'G' I’m Confused: Campy 5G vs. 10G messaging confuses consumers — Greenblatt

Industry Voices - Greenblatt

As the competing wireless, cable and telco network service providers (NSPs) strive to establish differentiation in an increasingly competitive and multi-modal environment, the market has seen advertising campaigns pit the 5G standard against 10G broadband access technology. This may set NSPs up for long-term failure, as consumers struggle to understand why two completely different categories of services are compared and contrasted as competing offerings. 

Terrestrial and wireless organizations originally presented 5G and 10G as competing technologies in a tongue-in-cheek manner when 10G emerged in late 2019 by asking: “Who needs 5G when we have 10G?” 

The problem is that this is more of a trick question than a rhetorical one. 5G, or fifth-generation wireless, refers to the latest generation of mobile technology for operating cellular devices, enabling greater speed and lower latency while allowing more devices on the network to support new business models and a better user experience. 

In contrast, 10G refers to the internet speed — 10 gigabits-per-second — that a network service provider can deliver to the home. Despite having a “G” in common, the technologies have little to do with each other and presenting them as competing solutions is a terrific example of how pressure to establish product differentiation can lead to confusion and unsatisfying customer experiences.

The reason has to do with expectations. 

When consumers are confused about what a technology-based service is supposed to deliver, it complicates their expectations. This can impede NSPs' ability to establish and meet customer satisfaction objectives.


In this sense, competitive marketing around 5G and 10G is counterproductive. It introduces irrelevant issues that do not contribute to consumers’ better understanding of either technology. As it is, many questions about both technologies remain unanswered in the minds of consumers. 

There are multiple flavors of 5G, for instance, that provide different levels of service. It is far from clear to consumers, in many markets, what exactly is available when 5G services are announced.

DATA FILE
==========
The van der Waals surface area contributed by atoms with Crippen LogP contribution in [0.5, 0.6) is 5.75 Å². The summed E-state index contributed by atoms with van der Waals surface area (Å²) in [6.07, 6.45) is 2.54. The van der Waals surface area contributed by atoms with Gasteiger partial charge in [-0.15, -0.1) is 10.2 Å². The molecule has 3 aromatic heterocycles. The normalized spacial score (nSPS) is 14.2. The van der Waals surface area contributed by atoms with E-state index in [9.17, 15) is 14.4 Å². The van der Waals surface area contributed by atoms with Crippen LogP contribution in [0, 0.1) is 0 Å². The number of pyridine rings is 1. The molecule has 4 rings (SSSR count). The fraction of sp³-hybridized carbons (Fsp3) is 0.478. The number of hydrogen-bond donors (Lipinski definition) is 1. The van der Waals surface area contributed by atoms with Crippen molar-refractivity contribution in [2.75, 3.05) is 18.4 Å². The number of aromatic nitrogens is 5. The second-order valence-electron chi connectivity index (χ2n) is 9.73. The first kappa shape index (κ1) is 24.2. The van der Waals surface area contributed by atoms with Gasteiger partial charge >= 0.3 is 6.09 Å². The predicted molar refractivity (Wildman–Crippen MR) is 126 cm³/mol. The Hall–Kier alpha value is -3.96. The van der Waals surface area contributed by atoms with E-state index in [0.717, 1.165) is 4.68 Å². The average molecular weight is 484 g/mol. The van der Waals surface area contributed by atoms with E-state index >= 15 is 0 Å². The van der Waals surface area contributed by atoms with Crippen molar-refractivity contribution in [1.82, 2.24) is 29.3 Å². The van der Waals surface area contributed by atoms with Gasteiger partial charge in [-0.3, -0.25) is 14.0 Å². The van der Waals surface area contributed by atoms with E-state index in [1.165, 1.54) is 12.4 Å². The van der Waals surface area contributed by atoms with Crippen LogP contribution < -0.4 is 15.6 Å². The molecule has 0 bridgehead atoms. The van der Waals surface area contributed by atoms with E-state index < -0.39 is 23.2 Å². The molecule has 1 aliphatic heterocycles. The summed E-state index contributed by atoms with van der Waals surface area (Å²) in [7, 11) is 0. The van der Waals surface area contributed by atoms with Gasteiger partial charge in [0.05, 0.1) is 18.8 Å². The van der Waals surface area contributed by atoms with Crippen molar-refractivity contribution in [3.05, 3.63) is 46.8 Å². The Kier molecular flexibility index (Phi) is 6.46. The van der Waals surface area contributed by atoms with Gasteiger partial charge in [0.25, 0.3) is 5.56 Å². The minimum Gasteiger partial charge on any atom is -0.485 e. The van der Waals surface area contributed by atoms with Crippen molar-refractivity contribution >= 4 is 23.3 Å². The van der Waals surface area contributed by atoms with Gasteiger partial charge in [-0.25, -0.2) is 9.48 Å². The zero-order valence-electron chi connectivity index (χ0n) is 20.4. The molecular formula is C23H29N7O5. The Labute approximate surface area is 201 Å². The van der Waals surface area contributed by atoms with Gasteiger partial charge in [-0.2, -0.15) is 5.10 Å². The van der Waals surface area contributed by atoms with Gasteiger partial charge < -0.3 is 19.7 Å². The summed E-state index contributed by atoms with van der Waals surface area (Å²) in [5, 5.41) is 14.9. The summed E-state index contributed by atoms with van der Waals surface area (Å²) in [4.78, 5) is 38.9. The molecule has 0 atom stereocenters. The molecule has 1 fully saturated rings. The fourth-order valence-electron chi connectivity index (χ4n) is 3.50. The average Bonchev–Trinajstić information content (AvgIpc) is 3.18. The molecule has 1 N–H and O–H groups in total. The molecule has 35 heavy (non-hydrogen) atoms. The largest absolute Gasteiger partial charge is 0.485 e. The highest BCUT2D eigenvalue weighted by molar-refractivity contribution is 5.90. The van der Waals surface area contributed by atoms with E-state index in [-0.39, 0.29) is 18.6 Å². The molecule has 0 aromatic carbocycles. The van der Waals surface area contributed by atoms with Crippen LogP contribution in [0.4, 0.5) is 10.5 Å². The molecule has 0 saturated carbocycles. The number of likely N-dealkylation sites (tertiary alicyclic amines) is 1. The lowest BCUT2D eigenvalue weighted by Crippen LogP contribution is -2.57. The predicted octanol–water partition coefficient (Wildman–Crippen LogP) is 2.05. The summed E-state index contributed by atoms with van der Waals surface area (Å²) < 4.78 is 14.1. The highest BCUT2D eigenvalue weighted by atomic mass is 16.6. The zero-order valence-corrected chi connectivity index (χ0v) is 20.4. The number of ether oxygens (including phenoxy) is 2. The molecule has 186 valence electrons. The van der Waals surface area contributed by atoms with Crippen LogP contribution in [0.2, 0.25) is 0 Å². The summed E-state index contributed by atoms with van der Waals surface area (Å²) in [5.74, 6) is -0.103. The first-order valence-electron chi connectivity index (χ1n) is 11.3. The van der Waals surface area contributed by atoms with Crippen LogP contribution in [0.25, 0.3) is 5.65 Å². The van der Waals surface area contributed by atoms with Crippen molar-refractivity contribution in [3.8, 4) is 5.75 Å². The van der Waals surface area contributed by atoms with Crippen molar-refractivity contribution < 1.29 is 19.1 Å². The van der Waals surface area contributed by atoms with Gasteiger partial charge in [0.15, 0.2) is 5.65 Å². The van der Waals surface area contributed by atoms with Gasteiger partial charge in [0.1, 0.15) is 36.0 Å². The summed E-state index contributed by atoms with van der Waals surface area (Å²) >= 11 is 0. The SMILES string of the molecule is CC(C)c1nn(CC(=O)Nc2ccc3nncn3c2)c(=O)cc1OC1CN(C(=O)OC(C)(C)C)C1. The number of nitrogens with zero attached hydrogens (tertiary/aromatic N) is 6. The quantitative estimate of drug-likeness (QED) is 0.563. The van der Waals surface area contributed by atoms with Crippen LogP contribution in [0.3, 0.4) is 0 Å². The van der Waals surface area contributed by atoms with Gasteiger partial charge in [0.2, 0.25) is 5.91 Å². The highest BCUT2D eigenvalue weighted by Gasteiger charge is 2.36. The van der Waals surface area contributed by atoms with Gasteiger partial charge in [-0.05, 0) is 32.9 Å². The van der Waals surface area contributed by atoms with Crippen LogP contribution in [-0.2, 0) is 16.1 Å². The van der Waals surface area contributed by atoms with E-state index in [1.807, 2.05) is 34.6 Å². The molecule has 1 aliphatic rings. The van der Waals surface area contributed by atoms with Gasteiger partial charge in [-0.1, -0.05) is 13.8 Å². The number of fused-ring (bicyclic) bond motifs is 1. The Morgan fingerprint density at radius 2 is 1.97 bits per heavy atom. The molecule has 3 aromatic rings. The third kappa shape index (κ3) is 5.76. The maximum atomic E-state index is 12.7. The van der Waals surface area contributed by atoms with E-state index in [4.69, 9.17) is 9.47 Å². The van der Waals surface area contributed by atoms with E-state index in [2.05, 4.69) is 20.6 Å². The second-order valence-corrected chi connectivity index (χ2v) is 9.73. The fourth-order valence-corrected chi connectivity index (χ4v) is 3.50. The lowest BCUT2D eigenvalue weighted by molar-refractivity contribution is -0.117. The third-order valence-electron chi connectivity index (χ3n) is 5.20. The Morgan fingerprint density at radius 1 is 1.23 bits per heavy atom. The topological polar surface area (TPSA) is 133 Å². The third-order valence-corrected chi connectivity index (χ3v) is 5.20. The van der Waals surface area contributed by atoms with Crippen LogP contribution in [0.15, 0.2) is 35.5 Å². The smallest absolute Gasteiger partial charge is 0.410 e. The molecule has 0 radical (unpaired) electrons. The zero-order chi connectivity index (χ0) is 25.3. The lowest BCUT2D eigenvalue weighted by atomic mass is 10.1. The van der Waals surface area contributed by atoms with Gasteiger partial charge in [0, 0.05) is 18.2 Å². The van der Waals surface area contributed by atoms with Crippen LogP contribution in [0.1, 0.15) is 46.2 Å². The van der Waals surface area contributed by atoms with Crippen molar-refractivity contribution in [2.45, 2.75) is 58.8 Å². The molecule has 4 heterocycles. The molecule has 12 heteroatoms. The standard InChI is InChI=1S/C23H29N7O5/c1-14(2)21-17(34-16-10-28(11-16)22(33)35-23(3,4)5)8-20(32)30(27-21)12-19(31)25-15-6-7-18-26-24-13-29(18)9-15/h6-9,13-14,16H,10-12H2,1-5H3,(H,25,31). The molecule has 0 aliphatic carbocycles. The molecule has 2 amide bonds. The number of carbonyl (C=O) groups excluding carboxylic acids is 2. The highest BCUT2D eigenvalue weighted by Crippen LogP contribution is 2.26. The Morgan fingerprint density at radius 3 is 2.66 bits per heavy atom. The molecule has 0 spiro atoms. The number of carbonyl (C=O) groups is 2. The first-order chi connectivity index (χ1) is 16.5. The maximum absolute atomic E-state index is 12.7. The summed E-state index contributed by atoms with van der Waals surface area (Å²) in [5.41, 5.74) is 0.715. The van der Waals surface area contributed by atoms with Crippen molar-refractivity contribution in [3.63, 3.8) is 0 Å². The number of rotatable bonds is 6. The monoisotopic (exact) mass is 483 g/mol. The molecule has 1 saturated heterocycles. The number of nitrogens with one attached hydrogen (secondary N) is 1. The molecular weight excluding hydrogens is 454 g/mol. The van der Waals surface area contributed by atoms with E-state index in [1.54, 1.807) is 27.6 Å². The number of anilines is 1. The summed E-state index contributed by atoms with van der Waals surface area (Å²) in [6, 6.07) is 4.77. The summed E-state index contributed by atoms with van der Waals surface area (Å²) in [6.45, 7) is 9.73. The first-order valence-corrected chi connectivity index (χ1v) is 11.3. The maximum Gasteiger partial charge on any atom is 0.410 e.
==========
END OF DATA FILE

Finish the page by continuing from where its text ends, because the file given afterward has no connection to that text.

There is no shortage of confusion on the 10G front either. Despite breathless advertising about ultra-broadband services, few homes have access to multi-gigabit broadband with any sort of regularity today. While this should change over the next year and a half, expectations for 10G performance are being set well before consumers are in a position to benefit from this capability.

It would behoove both sides of the industry to clear up confusion around their technologies before pitting their services against each other. But this raises yet an even more important question: Why?

Collaboration > Conflict

Beyond the fact that we are comparing technical apples to oranges, market dynamics and technological developments are creating a convergence in which these services will need each other to meet future demand.

While it is true that wired and wireless networks have traditionally operated in siloed environments, these technologies are becoming more intertwined. Providers of 5G services already depend on high-speed fiber technology to backhaul traffic captured by cellular towers to the core network and cloud resources. And as cable and fiber providers race to serve new communities, they might turn to 5G fixed wireless access (FWA) technologies to meet the needs of connected home consumers.

As terrestrial operators work to optimize their current networks, we also see the convergence of 5G and 10G offerings to provide network redundancy and improve performance. 5G customer premise equipment (CPE) can be used as a backup if a construction crew inadvertently cuts a fiber cable in the neighborhood. Indeed, the two technologies can be mixed and matched to load-balance traffic to improve throughput. 

It is inarguably clear to many in the industry that truly seamless connectivity will require multiple technologies to work together. This is yet another reason why positioning 5G against 10G is counterproductive and confusing.

Organizations should avoid creating false competition across technologies that have little to do with each other. Instead, the industry — and consumers — would benefit from conversations about the functionality enabled by each one to enhance consumer experiences. It could lay the foundation for preparing the market for hybrid 5G/10G solutions, which will soon be available. However, adoption will only occur when consumers understand and accept the joint value proposition, and are in-cycle to replace CPE.

It makes little sense to position these technologies against each other when an integrated approach will likely drive opportunities to significantly improve consumer experiences as new -- profitable -- services are deployed through the rest of the decade.

Ian Greenblatt leads J.D. Power’s Technology, Media and Telecommunications Intelligence. With in-depth industry expertise, Ian drives market strategy across the rapidly converging landscape, which encompasses the entire communication sector. He is a graduate of Northwestern University and DePaul University College of Law. You can reach him by email at [email protected] and follow him on Twitter at @GreenblattTMT.

Industry Voices are opinion columns written by outside contributors—often industry experts or analysts—who are invited to the conversation by FierceWireless staff. They do not necessarily represent the opinions of FierceWireless.